Bureaucrats take axe to the arts – oppose the abolition of RNZ Concert programme!

by Don Franks

Under a government claiming empathy with the fine arts, Radio New Zealand ( RNZ) is poised to cut back its classical music station, RNZ Concert. The plan is replacing it on FM radio with music “for a younger audience” as part of a new multimedia music brand.

RNZ Concert is set to be taken off FM radio on May 29 with the “youth platform”to be phased in ahead of its full launch on August 28.

RNZ’s music staff were told about the proposed changes this week, in what was reported as an emotional and heated meeting with RNZ top executives. Apparently, the move would cut 17 jobs at RNZ Music, including all RNZ Concert presenter roles, from late March.

The documents for staff say the proposed changes are aimed at securing new audiences for RNZ. The new music brand would “target people aged 18 to 34, including Māori and Pasifika audiences,” the management proposal says. As if no younger, or Māori and Pasifika people enjoy classical music!

For some years now, the dial on my kitchen radio has been permanently set to the concert programme. A lifeline now threatened to be axed. Yet again, a struggle of the arts, against cold hard profit.

To stop the destruction of a precious radio resource we need to recall our history.

I remember in 2009, joining fellow music teachers and students in a march on Parliament to demand the Government reverse a funding cut to adult community education.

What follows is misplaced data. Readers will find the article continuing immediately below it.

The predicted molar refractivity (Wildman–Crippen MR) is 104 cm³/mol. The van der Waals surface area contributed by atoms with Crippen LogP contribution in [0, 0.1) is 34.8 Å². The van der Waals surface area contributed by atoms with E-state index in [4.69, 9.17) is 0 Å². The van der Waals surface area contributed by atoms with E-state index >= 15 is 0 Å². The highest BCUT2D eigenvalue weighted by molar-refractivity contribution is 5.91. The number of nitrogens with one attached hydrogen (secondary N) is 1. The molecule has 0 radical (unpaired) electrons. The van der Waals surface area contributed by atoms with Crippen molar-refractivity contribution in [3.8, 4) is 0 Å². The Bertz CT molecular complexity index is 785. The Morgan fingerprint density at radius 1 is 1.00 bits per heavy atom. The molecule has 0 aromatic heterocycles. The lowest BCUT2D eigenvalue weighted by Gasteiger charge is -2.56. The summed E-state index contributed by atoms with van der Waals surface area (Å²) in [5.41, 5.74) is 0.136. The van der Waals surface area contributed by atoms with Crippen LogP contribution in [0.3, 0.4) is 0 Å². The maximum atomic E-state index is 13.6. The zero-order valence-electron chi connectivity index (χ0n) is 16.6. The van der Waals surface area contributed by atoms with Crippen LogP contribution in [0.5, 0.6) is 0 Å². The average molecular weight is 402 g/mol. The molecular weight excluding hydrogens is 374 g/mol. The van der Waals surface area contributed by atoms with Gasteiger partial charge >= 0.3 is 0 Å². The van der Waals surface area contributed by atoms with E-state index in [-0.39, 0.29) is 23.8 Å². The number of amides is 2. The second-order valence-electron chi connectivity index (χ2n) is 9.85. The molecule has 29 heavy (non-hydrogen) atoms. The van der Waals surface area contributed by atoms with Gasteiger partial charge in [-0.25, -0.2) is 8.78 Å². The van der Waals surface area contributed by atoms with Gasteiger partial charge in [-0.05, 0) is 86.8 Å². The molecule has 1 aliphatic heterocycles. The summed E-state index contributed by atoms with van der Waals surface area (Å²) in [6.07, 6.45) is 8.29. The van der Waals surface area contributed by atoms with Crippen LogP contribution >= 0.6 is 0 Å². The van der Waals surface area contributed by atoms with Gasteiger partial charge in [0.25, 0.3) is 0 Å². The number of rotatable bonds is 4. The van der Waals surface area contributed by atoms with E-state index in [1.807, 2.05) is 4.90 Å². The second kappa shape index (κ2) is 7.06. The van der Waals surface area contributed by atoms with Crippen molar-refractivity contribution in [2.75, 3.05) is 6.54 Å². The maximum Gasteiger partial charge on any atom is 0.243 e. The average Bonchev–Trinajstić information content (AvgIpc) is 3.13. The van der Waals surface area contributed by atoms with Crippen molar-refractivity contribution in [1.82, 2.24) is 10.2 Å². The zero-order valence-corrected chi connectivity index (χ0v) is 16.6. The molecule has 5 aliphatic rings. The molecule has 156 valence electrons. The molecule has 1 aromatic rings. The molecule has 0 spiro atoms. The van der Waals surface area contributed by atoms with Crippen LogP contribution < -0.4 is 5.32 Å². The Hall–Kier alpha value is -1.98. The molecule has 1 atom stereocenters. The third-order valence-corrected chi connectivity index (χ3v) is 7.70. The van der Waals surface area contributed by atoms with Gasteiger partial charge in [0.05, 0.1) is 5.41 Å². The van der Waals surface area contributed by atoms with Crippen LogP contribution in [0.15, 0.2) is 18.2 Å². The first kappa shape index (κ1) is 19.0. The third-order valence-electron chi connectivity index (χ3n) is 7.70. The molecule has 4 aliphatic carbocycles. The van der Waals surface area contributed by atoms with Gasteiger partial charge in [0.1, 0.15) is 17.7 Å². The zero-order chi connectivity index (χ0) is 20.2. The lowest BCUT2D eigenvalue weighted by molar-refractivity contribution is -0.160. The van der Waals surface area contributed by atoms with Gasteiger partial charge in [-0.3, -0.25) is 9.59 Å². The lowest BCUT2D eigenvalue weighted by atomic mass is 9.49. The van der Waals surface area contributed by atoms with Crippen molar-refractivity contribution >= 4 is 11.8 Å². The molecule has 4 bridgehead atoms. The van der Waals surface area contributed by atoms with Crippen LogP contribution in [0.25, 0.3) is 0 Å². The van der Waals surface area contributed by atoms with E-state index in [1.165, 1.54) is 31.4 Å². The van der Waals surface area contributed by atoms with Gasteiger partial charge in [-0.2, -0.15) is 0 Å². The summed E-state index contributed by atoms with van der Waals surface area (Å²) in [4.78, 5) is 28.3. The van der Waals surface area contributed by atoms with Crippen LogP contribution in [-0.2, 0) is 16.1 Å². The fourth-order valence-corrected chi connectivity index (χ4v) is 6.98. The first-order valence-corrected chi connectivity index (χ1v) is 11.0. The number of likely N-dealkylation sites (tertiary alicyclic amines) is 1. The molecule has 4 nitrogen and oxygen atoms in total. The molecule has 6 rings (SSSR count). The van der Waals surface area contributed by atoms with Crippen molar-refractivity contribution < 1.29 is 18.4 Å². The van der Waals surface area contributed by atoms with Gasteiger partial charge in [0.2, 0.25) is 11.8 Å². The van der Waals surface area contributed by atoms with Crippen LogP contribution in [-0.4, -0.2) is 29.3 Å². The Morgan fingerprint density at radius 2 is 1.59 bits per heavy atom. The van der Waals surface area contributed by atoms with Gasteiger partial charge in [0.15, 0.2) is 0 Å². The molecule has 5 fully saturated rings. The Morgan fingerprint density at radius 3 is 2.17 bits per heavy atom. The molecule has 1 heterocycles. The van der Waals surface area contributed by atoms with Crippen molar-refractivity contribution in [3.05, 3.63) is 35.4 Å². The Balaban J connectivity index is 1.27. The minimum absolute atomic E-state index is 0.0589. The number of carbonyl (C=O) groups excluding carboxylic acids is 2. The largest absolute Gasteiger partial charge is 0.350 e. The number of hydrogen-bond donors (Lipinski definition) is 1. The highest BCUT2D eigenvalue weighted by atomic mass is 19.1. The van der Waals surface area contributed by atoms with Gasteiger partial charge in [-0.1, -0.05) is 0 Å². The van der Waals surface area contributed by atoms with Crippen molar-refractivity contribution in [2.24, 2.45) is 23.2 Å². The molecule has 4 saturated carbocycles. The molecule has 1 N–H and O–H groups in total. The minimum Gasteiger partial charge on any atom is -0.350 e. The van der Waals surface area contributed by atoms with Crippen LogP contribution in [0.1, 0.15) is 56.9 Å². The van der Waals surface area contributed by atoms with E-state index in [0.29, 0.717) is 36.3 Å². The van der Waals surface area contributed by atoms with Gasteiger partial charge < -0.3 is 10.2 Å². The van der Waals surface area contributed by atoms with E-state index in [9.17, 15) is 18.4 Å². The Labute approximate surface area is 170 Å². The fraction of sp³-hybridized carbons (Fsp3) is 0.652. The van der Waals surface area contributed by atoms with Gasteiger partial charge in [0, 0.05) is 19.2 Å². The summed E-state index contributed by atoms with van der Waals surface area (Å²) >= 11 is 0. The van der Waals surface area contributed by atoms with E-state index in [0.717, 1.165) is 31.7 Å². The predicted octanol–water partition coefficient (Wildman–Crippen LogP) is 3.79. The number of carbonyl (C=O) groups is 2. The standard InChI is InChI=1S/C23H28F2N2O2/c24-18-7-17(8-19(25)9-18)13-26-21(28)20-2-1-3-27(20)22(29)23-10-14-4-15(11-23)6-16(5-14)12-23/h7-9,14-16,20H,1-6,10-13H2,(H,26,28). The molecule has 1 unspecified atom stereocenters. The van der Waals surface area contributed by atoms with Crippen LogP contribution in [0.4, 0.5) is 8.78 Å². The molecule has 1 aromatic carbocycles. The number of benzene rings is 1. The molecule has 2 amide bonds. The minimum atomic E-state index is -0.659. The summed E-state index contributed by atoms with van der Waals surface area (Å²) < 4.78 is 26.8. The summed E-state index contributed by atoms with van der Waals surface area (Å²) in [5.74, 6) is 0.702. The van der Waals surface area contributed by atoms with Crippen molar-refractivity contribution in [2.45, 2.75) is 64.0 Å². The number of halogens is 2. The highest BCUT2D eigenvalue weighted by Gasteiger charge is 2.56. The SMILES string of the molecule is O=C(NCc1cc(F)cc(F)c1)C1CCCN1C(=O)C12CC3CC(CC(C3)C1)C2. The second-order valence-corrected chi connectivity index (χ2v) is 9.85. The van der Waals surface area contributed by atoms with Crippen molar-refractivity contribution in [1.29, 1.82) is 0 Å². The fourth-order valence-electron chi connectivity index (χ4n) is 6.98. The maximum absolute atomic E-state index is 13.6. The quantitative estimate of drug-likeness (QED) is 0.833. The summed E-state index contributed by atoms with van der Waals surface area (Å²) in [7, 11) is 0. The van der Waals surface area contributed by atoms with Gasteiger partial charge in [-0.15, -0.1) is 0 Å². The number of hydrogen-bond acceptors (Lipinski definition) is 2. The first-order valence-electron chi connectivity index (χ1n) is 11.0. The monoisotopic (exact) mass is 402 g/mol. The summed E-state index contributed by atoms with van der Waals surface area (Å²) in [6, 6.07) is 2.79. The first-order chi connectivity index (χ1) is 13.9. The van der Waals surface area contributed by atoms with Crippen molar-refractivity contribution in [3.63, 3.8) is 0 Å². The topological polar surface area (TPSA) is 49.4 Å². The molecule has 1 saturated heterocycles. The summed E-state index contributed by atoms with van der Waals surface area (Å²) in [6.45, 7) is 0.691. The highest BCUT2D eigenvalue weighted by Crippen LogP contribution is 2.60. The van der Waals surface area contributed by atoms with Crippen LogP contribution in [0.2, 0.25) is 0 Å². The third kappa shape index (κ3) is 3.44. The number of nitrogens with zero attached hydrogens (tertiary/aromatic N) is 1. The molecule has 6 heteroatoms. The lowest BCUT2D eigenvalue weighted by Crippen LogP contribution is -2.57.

Those cuts saw 80 percent of the budget slashed for night classes, around $16 million. This impacted on 220,000 students nationwide, ending working people’s access to subsidised adult education.

“I think they have underestimated the anger and the strong sense of feeling that’s out there,” said night class co-coordinator Robyn Hambleton at the time. This is just Wellington. We have had messages of support from all over the country.  It looks like adult education in the future will only be the province of the wealthy. The schools that seem to be continuing are those in high decile areas. The schools that really need to continue can’t afford self-funded courses.”

We invited Education Minister Anne Tolley to address us, but she refused to leave the house. But in a later rally at Civic Square, a keen young Labour Party guy called Grant Robertson pledged to restore the cuts if his party got into power.

Grant Roberson is now Minister of Finance. We’re still waiting.

Our protests against cultural vandalism in 2009 weren’t big enough to stop the axe. If we want the Concert programme back the rage has got to be huge and sustained.

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